Private student loans are risky, marketed aggressively, and largely unregulated by the federal government. Unlike federal loans, they have high, variable interest rates and few protections for borrowers. Send a message to your representatives urging them to strengthen consumer protections and information regarding private loans.
After the House of Representatives passed their version of the College Cost Reduction Act of 2007, our supporters focused their messages on the Senate, which eventually passed the bill by a margin of 78 to 18 on July 20, 2007. President Bush signed the bill into law on September 27, 2007.
The education committees of houses of Congress passed bills to ensure that student loan borrowers have fair and realistic repayment options; to increase the value of the Pell grant; and to simplify the financial aid application process, making it easier for families to get the help they need to pay for college. Our supporters sent messages of support to their representatives, and the College Cost Reduction Act of 2007 was passed on the floor of both houses by wide margins. President Bush signed the bill on September 27, 2007
A proposal modeled on our plan for fair loan payments was included in U.S. Senate bill 359. Many of the provisions in this bill were later incorporated into the College Cost Reduction Act of 2007, which was signed into law by President Bush on September 27, 2007
After the Department of Education agreed to consider elements of our plan for fair loan payments in the negotiated rulemaking, we kept the pressure on Secretary of Education Margaret Spellings, urging her to follow through once the process was completed. The Department eventually decided not to issue regulations on loan repayment, but Congress passed legislation to accomplish virtually the same thing. Income Based Repayment was signed into law in September 2007.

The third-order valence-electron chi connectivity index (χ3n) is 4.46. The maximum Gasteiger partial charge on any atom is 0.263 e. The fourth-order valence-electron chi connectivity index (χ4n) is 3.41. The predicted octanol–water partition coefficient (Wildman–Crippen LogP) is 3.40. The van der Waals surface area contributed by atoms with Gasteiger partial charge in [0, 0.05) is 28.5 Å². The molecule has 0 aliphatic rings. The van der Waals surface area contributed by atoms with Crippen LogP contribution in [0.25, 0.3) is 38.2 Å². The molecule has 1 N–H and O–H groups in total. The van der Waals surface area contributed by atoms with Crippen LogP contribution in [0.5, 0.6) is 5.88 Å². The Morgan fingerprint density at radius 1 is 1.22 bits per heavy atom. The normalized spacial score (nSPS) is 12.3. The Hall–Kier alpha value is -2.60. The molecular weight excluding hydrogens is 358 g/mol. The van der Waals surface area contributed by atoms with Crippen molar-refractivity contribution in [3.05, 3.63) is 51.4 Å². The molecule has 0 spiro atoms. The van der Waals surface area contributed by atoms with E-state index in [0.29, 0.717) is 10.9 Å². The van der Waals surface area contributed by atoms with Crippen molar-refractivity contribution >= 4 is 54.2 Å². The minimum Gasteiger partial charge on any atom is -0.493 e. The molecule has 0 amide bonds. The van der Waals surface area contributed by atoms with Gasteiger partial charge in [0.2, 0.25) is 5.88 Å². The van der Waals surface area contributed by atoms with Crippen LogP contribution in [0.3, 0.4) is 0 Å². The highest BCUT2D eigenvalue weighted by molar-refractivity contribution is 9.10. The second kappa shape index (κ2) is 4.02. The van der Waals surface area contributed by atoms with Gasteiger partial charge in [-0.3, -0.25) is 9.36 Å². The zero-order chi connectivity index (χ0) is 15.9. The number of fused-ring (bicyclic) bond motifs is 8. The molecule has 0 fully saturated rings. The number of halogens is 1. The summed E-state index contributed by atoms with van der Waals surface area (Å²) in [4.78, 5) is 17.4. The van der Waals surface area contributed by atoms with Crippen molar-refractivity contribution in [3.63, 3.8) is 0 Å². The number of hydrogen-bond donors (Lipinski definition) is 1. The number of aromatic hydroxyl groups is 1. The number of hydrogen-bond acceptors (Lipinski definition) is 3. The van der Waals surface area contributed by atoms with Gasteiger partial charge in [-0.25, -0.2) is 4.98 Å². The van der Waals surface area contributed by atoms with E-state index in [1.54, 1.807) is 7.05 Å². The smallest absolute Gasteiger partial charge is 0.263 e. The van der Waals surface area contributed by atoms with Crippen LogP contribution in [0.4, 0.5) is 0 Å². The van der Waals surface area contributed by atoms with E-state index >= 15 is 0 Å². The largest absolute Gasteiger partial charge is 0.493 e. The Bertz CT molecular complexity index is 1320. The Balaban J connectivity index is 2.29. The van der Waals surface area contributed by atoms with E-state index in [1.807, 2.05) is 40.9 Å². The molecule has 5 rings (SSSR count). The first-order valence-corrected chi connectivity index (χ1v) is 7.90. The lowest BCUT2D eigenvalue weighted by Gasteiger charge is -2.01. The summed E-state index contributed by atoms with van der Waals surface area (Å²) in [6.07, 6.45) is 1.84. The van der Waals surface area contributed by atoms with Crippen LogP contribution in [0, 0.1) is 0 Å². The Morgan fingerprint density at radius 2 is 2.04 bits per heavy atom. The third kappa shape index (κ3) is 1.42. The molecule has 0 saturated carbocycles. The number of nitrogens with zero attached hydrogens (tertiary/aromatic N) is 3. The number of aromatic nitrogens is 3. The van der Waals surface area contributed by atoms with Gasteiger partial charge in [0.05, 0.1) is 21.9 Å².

The Commission on the Future of Higher Education included strong language about student debt in their final report released in August 2006. This is what the Department of Education told us they were waiting for after we submitted our administrative petition that May. Hundreds of supporters sent in messages through our web site during the public comment period, and appeared at public hearings across the country to ensure that student debt was addressed in the next regulatory process.
Secretary of Education Margaret Spellings created the Commission on the Future of Higher Education “charged with developing a comprehensive national strategy for postsecondary education.” After submitting an administrative petition to the Department of Education in May, the coalition led by the Project on Student Debt sought to ensure that the Commission addressed the problem of rising student debt. They did include “decreased debt burden” in their final report as one of the four fundamental principles that should guide our financial aid system.
In May 2006, the Project on Student Debt and groups representing students, parents, educators, and the loan industry submitted an administrative petition to the Department of Education. The petition proposed changing loan repayment regulations to set more affordable limits on loan payments, and forgive certain debts after 20 years. The Department eventually included our suggestions in a negotiated rulemaking process, but it took until Fall 2007 for a similar proposal to be signed into law.